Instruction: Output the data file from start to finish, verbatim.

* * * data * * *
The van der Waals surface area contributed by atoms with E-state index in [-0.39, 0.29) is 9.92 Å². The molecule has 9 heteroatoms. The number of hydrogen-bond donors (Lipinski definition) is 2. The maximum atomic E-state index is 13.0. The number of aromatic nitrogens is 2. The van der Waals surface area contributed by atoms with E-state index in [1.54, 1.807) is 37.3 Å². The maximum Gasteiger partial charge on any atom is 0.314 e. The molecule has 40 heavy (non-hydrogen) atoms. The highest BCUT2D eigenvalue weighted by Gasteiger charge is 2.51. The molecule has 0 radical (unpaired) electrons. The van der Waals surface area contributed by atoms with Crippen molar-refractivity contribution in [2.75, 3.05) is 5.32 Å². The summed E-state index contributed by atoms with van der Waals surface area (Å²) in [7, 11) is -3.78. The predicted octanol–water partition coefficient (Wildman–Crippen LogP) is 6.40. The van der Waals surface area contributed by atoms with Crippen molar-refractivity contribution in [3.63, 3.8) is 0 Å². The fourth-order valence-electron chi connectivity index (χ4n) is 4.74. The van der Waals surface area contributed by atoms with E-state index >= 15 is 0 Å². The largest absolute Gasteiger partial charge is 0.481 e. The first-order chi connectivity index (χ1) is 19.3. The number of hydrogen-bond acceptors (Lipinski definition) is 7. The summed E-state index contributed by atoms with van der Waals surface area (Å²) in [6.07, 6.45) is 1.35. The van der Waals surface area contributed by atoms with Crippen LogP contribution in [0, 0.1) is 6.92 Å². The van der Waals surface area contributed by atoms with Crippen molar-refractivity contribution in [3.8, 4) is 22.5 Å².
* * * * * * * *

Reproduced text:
The van der Waals surface area contributed by atoms with E-state index in [-0.39, 0.29) is 9.92 Å². The molecule has 9 heteroatoms. The number of hydrogen-bond donors (Lipinski definition) is 2. The maximum atomic E-state index is 13.0. The number of aromatic nitrogens is 2. The van der Waals surface area contributed by atoms with E-state index in [1.54, 1.807) is 37.3 Å². The maximum Gasteiger partial charge on any atom is 0.314 e. The molecule has 40 heavy (non-hydrogen) atoms. The highest BCUT2D eigenvalue weighted by Gasteiger charge is 2.51. The molecule has 0 radical (unpaired) electrons. The van der Waals surface area contributed by atoms with Crippen molar-refractivity contribution in [2.75, 3.05) is 5.32 Å². The summed E-state index contributed by atoms with van der Waals surface area (Å²) in [7, 11) is -3.78. The predicted octanol–water partition coefficient (Wildman–Crippen LogP) is 6.40. The van der Waals surface area contributed by atoms with Crippen molar-refractivity contribution in [3.63, 3.8) is 0 Å². The fourth-order valence-electron chi connectivity index (χ4n) is 4.74. The van der Waals surface area contributed by atoms with E-state index >= 15 is 0 Å². The largest absolute Gasteiger partial charge is 0.481 e. The first-order chi connectivity index (χ1) is 19.3. The number of hydrogen-bond acceptors (Lipinski definition) is 7. The summed E-state index contributed by atoms with van der Waals surface area (Å²) in [6.07, 6.45) is 1.35. The van der Waals surface area contributed by atoms with Crippen LogP contribution in [0, 0.1) is 6.92 Å². The van der Waals surface area contributed by atoms with Crippen molar-refractivity contribution in [3.8, 4) is 22.5 Å².